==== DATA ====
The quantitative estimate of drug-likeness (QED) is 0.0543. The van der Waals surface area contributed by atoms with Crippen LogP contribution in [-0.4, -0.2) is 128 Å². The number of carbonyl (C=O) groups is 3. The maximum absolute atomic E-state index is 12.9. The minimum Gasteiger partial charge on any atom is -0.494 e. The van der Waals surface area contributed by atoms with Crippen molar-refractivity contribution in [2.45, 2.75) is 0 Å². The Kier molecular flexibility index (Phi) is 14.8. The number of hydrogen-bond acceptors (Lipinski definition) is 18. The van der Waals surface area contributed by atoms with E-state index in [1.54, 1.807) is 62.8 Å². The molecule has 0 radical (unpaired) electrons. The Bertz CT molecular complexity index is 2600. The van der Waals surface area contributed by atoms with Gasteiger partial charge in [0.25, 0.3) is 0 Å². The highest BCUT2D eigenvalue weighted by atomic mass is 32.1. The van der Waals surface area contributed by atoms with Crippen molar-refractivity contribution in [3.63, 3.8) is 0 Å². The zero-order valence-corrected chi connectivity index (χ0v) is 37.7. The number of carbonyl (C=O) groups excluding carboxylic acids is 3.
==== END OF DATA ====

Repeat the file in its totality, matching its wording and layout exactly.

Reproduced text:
The quantitative estimate of drug-likeness (QED) is 0.0543. The van der Waals surface area contributed by atoms with Crippen LogP contribution in [-0.4, -0.2) is 128 Å². The number of carbonyl (C=O) groups is 3. The maximum absolute atomic E-state index is 12.9. The minimum Gasteiger partial charge on any atom is -0.494 e. The van der Waals surface area contributed by atoms with Crippen molar-refractivity contribution in [2.45, 2.75) is 0 Å². The Kier molecular flexibility index (Phi) is 14.8. The number of hydrogen-bond acceptors (Lipinski definition) is 18. The van der Waals surface area contributed by atoms with E-state index in [1.54, 1.807) is 62.8 Å². The molecule has 0 radical (unpaired) electrons. The Bertz CT molecular complexity index is 2600. The van der Waals surface area contributed by atoms with Gasteiger partial charge in [0.25, 0.3) is 0 Å². The highest BCUT2D eigenvalue weighted by atomic mass is 32.1. The van der Waals surface area contributed by atoms with Crippen molar-refractivity contribution in [3.63, 3.8) is 0 Å². The zero-order valence-corrected chi connectivity index (χ0v) is 37.7. The number of carbonyl (C=O) groups excluding carboxylic acids is 3.